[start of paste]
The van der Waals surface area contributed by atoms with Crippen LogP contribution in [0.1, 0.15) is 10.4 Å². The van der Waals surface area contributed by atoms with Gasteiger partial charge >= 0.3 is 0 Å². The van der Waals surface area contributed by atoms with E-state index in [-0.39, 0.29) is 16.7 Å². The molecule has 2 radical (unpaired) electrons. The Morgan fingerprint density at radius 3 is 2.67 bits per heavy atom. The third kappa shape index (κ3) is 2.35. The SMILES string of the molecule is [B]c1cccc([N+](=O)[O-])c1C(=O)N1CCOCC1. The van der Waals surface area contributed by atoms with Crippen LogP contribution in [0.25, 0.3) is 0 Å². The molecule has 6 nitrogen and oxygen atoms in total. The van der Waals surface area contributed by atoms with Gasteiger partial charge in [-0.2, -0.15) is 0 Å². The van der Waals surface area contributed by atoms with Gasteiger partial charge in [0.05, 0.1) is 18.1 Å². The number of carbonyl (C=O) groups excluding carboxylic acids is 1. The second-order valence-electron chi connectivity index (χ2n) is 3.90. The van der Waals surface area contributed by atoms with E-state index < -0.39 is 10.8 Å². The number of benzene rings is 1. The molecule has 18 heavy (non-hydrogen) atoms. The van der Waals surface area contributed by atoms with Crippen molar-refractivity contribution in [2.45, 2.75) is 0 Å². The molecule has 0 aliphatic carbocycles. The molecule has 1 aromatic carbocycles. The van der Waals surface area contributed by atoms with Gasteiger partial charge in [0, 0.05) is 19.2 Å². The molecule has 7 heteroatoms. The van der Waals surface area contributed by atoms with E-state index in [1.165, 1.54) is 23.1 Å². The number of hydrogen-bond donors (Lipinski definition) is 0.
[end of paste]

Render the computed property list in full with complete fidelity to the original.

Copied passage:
The van der Waals surface area contributed by atoms with Crippen LogP contribution in [0.1, 0.15) is 10.4 Å². The van der Waals surface area contributed by atoms with Gasteiger partial charge >= 0.3 is 0 Å². The van der Waals surface area contributed by atoms with E-state index in [-0.39, 0.29) is 16.7 Å². The molecule has 2 radical (unpaired) electrons. The Morgan fingerprint density at radius 3 is 2.67 bits per heavy atom. The third kappa shape index (κ3) is 2.35. The SMILES string of the molecule is [B]c1cccc([N+](=O)[O-])c1C(=O)N1CCOCC1. The van der Waals surface area contributed by atoms with Crippen LogP contribution in [0.25, 0.3) is 0 Å². The molecule has 6 nitrogen and oxygen atoms in total. The van der Waals surface area contributed by atoms with Gasteiger partial charge in [-0.2, -0.15) is 0 Å². The van der Waals surface area contributed by atoms with Gasteiger partial charge in [0.05, 0.1) is 18.1 Å². The number of carbonyl (C=O) groups excluding carboxylic acids is 1. The second-order valence-electron chi connectivity index (χ2n) is 3.90. The van der Waals surface area contributed by atoms with E-state index < -0.39 is 10.8 Å². The number of benzene rings is 1. The molecule has 18 heavy (non-hydrogen) atoms. The van der Waals surface area contributed by atoms with Crippen molar-refractivity contribution in [2.45, 2.75) is 0 Å². The molecule has 0 aliphatic carbocycles. The molecule has 1 aromatic carbocycles. The van der Waals surface area contributed by atoms with Gasteiger partial charge in [0, 0.05) is 19.2 Å². The molecule has 7 heteroatoms. The van der Waals surface area contributed by atoms with E-state index in [1.165, 1.54) is 23.1 Å². The number of hydrogen-bond donors (Lipinski definition) is 0.